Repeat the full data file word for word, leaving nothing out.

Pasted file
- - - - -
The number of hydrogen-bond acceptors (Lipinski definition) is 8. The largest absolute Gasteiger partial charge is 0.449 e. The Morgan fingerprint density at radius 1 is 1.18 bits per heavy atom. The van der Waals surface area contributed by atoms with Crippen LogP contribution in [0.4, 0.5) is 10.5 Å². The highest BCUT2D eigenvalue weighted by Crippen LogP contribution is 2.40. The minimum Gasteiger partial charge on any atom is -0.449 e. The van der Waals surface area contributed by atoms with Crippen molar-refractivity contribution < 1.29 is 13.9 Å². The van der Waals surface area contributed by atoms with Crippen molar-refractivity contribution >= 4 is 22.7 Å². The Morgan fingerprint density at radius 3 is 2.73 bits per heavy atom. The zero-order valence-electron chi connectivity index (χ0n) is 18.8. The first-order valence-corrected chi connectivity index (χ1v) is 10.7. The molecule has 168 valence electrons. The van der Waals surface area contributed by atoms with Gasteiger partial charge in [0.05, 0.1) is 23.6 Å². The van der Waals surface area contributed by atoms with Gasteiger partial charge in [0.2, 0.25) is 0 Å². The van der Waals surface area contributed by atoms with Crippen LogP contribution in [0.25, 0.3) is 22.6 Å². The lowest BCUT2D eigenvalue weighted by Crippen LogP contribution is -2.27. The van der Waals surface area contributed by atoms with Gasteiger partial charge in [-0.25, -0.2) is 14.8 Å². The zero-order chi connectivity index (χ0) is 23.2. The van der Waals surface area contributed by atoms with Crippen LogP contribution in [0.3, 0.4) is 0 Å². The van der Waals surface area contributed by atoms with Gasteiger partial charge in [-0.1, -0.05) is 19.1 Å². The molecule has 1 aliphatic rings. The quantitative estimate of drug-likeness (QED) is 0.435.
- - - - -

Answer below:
The number of hydrogen-bond acceptors (Lipinski definition) is 8. The largest absolute Gasteiger partial charge is 0.449 e. The Morgan fingerprint density at radius 1 is 1.18 bits per heavy atom. The van der Waals surface area contributed by atoms with Crippen LogP contribution in [0.4, 0.5) is 10.5 Å². The highest BCUT2D eigenvalue weighted by Crippen LogP contribution is 2.40. The minimum Gasteiger partial charge on any atom is -0.449 e. The van der Waals surface area contributed by atoms with Crippen molar-refractivity contribution < 1.29 is 13.9 Å². The van der Waals surface area contributed by atoms with Crippen molar-refractivity contribution >= 4 is 22.7 Å². The Morgan fingerprint density at radius 3 is 2.73 bits per heavy atom. The zero-order valence-electron chi connectivity index (χ0n) is 18.8. The first-order valence-corrected chi connectivity index (χ1v) is 10.7. The molecule has 168 valence electrons. The van der Waals surface area contributed by atoms with Gasteiger partial charge in [0.05, 0.1) is 23.6 Å². The van der Waals surface area contributed by atoms with Gasteiger partial charge in [0.2, 0.25) is 0 Å². The van der Waals surface area contributed by atoms with Crippen LogP contribution in [0.25, 0.3) is 22.6 Å². The lowest BCUT2D eigenvalue weighted by Crippen LogP contribution is -2.27. The van der Waals surface area contributed by atoms with Gasteiger partial charge in [-0.25, -0.2) is 14.8 Å². The zero-order chi connectivity index (χ0) is 23.2. The van der Waals surface area contributed by atoms with Crippen LogP contribution in [0.3, 0.4) is 0 Å². The van der Waals surface area contributed by atoms with Gasteiger partial charge in [-0.1, -0.05) is 19.1 Å². The molecule has 1 aliphatic rings. The quantitative estimate of drug-likeness (QED) is 0.435.